All puppies chew, spelling doom for your furniture and shoe collection. Appropriate chew toys help your pup satisfy this urge and keep your belongings safe. Chew sticks, despite the name, may not be a good option for a puppy, as they can pose a hazard to such a small pooch.
A puppy is not born with teeth, much to his Mama's relief, and only starts developing them at around 3 weeks of age. This, not coincidentally, is usually about the time Mom starts weaning. This first set of teeth, known as milk, baby or deciduous teeth, takes about a month or so to grow in completely. Deciduous teeth are much softer and more fragile than the stronger adult teeth that will grow in later, and they're prone to breaking. Since chew sticks are typically hard sticks of pressed meat-like products, they could very well be too hard on your puppy's practice chompers. One bad bite could crack or break your puppy's teeth, causing pain and dental problems.
Aside from the possible dental dilemma, chew sticks could pose a health risk to overly excited pups. Chewing is a fun pastime for puppies, and if the particular chewy is meat-flavored, all the better. But determined puppies could gnaw large pieces of the chew stick off and swallow them, possibly causing a choking hazard. If the chunk manages to go down the gullet, your puppy's not completely out of the woods. A large chunk of chew stick could become stuck in his stomach or gastrointestinal tract, causing a blockage and severe pain. He would very likely require surgery to remove the offending piece.
Recommended Chew Toys
Keep in mind that if your puppy is between 3 and 6 months of age, he most likely still has many of his deciduous teeth left and you should choose toys accordingly. Softer toys that do not splinter or pose a choking hazard are better for younger pups, while older pooches benefit from harder chewy toys. A variety of chew toys are available at your local pet retailer to encourage safe chewing, such as synthetic bones, stuffed animals and treat toys. Frozen dog-friendly foods such as carrots and apples are effective and healthy chew stick alternatives.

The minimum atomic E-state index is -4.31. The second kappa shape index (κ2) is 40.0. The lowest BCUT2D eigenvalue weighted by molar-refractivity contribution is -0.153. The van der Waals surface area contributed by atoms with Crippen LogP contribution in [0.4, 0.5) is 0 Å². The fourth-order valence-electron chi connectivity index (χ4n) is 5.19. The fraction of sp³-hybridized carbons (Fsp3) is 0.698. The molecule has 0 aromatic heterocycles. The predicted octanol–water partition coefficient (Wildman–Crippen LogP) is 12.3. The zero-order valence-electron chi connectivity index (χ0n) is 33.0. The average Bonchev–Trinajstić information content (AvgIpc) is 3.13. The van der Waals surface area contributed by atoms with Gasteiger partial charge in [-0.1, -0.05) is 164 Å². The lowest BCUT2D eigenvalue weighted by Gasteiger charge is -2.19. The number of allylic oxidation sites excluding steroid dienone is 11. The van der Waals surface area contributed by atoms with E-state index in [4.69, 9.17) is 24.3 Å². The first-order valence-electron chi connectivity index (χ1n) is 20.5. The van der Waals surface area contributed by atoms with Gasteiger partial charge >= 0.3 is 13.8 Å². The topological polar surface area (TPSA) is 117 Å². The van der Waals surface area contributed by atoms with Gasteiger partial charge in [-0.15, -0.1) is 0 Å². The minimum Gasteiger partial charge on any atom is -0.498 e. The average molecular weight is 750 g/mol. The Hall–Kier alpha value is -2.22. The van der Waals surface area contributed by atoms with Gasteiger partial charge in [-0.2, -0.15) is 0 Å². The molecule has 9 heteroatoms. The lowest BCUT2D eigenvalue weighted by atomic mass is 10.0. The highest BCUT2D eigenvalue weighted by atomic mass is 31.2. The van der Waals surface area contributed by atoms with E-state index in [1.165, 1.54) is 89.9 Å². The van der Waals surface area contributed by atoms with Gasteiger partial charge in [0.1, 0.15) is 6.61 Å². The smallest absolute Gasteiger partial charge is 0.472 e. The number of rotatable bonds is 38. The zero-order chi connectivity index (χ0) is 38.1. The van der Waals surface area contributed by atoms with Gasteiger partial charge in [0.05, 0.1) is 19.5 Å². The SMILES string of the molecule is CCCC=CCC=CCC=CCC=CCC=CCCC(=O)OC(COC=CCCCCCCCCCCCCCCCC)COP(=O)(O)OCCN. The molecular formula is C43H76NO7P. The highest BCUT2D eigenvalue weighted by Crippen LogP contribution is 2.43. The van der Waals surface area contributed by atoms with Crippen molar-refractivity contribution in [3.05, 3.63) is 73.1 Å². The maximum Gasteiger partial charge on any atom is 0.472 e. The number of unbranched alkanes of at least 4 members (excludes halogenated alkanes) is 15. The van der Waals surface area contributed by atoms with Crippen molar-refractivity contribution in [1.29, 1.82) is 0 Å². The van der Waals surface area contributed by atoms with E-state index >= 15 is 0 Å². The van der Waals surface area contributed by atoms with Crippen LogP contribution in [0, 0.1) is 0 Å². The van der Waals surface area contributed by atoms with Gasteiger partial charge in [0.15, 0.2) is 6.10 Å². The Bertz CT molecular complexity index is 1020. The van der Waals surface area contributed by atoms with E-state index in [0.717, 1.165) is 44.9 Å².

Never, ever leave your puppy unsupervised while he's going to town on his chew toys. Even if a toy has gotten the highest safety marks from a dozen pet protection groups, it only takes one freak accident to spell disaster. Replace toys immediately if they become broken or worn to the point where they may break apart and become a choking hazard. Do not punish your puppy if you catch him chewing on something he shouldn't -- he won't associate the punishment with the action. Redirect him and offer praise when he chews on something more appropriate. When offering food, research it first to make sure it's safe for dogs.
Jane Williams began her writing career in 2000 as the writer and editor of a nationwide marketing company. Her articles have appeared on various websites. Williams briefly attended college for a degree in administration before embarking on her writing career.